Conducted by Development Counsellors International (DCI) every three years, the “Winning Strategies in Economic Development Marketing” survey has tracked trends in economic development since its inception in 1996. In light of COVID-19, this year’s survey also includes findings about how the pandemic affects corporate location decisions and perceptions of U.S. cities and states.
“Now in its ninth iteration, the Winning Strategies survey reveals the changing perceptions of location decision makers, as well as the tools and tactics that help shape those perceptions,” said Julie Curtin, president of DCI’s economic development practice. “The confluence of a global pandemic, a presidential election and intense scrutiny of equity policies is putting a renewed interest on how location decisions are made, so the results from this year’s survey are especially interesting for communities and site selectors alike.”
Key findings from the 2020 survey, which is based on the aggregate responses of 316 corporate executives with site selection responsibilities, include:
States with the Best Business Climates: Texas ranks No. 1 with 48% of respondents citing the state as having a favorable business climate, followed by Georgia at No. 2 with 25%, North Carolina at No. 3 with 22%, Florida at No. 4 with 18% and Tennessee at No. 5 with 13%.
States with the Worst Business Climates: California has held the distinction of being the least-favorable state for the past seven editions of the survey, with the percentage rising from 57% in 2017 to 63% this year. New York, Illinois and New Jersey have also been ranked in the top five for the last three editions of the report.
Corporate executives are closely watching the presidential election and expecting to pivot if needed. A majority of respondents (55%) reported that should President Trump be re-elected, they—or their clients—will be more likely to explore locations in the United States.
Talent continues to rule the decision-making process. Even as the country has seen unemployment rates skyrocket since the start of the pandemic, skills gaps continue to exist and access to skilled talent remains the top location factor in site selection searches.
Even amidst the pandemic, companies are moving forward with location decisions. 55% of respondents reported that their company will make a location decision (such as move, expand or consolidate) during the next 24 months—5 percentage points up from 2017.
About DCI Development Counsellors International (DCI) is the leader in travel and economic development marketing — increasing visitors and business inquiries for places across the globe. Since 1960, DCI has worked with more than 500 cities, regions, states and countries, helping them attract both investors and visitors. DCI has offices in New York, Denver, Toronto and Los Angeles. For more information, visit aboutdci.com or follow @aboutDCI on Twitter.
For five months now, the United States has been in lock-up. One of the ugliest hashtags I have seen and heard used is #AloneTogether. At first it reads like an oxymoron. If we are alone, how can we be together. It sounds like the status of the last few years of my first marriage. Sharing space with an energy pulling against you is draining.
The COVID-19 pandemic may be casting a new meaning on that phrase. If you have the misfortune of having to share more time in energy draining space with a spouse that you are considering divorcing, #AloneTogether may be the last rallying cry before calling a divorce attorney.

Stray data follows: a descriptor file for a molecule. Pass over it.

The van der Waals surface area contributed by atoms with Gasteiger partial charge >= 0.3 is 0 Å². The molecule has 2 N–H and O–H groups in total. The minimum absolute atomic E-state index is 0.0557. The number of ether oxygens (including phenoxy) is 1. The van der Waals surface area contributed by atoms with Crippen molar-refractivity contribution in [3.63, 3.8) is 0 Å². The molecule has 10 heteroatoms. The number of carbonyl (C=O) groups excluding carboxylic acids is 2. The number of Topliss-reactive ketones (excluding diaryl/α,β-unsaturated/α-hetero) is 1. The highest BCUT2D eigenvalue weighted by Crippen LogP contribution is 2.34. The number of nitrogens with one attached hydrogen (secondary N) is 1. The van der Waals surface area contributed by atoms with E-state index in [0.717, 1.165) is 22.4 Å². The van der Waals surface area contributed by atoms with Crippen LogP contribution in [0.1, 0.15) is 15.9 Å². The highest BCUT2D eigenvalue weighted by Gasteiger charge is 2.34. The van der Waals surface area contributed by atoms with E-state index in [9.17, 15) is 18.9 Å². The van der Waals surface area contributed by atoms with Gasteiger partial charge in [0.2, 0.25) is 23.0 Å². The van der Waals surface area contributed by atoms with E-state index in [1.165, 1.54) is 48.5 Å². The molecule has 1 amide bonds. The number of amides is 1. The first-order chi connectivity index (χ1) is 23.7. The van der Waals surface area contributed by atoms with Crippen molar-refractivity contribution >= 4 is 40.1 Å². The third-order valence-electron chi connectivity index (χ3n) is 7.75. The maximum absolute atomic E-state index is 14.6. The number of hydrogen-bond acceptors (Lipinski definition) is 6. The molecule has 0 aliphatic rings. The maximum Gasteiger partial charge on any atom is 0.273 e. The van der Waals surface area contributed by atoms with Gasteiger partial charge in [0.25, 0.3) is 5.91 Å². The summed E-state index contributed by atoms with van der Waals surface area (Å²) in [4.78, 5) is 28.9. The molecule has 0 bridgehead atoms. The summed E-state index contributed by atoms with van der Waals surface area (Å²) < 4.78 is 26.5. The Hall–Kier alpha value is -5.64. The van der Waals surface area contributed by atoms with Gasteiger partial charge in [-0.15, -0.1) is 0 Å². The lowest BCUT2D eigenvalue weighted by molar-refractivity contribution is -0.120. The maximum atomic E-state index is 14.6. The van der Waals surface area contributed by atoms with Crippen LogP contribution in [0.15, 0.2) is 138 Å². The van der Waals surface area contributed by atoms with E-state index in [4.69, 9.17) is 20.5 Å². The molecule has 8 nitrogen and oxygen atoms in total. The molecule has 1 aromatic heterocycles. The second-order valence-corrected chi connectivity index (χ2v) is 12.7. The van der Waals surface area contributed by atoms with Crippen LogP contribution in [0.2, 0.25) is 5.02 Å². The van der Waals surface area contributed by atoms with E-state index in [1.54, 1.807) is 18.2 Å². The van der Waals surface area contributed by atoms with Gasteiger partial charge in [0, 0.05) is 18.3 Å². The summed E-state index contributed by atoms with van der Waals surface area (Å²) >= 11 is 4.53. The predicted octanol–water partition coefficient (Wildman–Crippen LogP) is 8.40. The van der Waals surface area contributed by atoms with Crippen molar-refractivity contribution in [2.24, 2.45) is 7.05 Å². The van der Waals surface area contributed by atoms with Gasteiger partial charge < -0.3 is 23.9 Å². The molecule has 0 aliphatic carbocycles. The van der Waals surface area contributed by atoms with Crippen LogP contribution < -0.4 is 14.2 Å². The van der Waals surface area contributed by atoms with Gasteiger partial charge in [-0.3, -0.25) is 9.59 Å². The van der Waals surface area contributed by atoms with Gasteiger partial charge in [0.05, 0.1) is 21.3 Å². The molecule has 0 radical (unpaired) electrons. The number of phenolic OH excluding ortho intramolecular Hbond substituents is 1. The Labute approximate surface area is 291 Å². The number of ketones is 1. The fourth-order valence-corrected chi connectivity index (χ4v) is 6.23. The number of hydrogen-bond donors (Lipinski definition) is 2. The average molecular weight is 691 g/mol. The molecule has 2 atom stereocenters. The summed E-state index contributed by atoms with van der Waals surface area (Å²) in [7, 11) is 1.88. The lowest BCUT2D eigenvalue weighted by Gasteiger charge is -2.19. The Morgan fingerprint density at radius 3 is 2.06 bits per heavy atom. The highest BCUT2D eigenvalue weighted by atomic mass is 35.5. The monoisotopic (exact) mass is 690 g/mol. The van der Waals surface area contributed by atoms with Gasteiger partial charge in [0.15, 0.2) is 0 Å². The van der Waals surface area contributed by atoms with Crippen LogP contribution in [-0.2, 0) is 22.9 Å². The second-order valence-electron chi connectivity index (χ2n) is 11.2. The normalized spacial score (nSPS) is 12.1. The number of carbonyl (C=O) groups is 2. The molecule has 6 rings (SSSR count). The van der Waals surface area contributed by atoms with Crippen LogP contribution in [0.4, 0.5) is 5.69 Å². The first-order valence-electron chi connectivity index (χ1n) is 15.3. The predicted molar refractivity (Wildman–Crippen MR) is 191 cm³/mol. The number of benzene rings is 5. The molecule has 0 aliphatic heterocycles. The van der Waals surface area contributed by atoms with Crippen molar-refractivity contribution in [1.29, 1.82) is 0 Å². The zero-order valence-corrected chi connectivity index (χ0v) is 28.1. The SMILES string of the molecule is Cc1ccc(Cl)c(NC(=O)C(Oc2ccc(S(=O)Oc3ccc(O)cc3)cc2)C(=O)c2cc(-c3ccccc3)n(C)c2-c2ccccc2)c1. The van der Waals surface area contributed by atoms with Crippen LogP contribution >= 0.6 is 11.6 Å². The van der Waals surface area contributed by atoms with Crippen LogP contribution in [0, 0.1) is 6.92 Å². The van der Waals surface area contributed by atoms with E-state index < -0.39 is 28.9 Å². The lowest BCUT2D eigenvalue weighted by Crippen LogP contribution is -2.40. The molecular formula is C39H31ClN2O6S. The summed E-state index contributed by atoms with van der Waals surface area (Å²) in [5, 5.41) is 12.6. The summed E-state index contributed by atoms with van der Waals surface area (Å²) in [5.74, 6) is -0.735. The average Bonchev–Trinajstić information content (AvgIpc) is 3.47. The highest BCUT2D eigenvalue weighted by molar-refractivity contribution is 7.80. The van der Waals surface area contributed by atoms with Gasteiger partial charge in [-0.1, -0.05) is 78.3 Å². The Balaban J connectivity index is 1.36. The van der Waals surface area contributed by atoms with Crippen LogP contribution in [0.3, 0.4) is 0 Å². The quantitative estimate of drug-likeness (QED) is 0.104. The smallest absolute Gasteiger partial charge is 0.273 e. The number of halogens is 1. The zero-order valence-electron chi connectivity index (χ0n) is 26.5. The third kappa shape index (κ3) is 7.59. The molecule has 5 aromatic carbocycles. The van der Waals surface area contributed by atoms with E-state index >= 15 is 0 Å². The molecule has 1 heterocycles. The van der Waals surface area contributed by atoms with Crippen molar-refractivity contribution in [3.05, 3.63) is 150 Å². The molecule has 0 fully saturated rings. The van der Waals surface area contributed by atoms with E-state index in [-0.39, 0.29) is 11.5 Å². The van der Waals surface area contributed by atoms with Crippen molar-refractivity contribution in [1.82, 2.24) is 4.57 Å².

Technology may also impact how we view the phrase. Zoom calls and TEAMS meetings are a growing part of the workplace lexicon. The spaces that we enjoyed being alone in at home have become offices and digital conference rooms where everything from sales pitches to digital happy hours are taking place.
For the extra sensitive, walking down a sidewalk and observing people take the extra precaution of taking a wider berth around you while hindering their own breathing by wearing a mask can be disconcerting. The slightest attempts at saying “hello” or “good morning” are increasingly avoided because of fear that the slightest exhale from a fellow human may lead to a 14-day quarantine or time in a hospital on a ventilator.
In theory, the state quasi-mandated environment of staying away from each other should result in a reduction in analog contacts as our world goes increasingly digital. Hard for kids to get into school fights when kids are at home distance learning. Tough to get in a shouting match with a restaurant cashier over an order when Uber Eats, Grub Hub, or Door Dash is picking up your food.
There will be controversies; they will continue. We are humans, taking conflict to levels that exceed what other lifeforms endure. Legal philosophy should have us asking “Why are we engaging?” or “What is engagement?”. Society will have to come up with tweaks to the rules for human engagement in a digital age where a corona virus is forcing on a global scale the reconstruction of society. Should judges have to consider new threshold principles before trying to apply statutes, laws, rules, code, from a pre-COVID, non-artificial intelligence world to an issue before them arising out of a digital environment? Will we need a new definition for personal spaces? For zones of danger?
In the area of political law how we structure political engagement and eventually the rules for engagement are already taking on a new twist. For example, the recent squabble in the United States over funding for the U.S. Postal Service appears to be a result of the controversy over the use of mail-in ballots and the possibility of mail fraud. As I ponder these questions, I suspect that new legal principles will appear as COVID-19 continues to change how we address the question of whose rule should prevail during political conflict.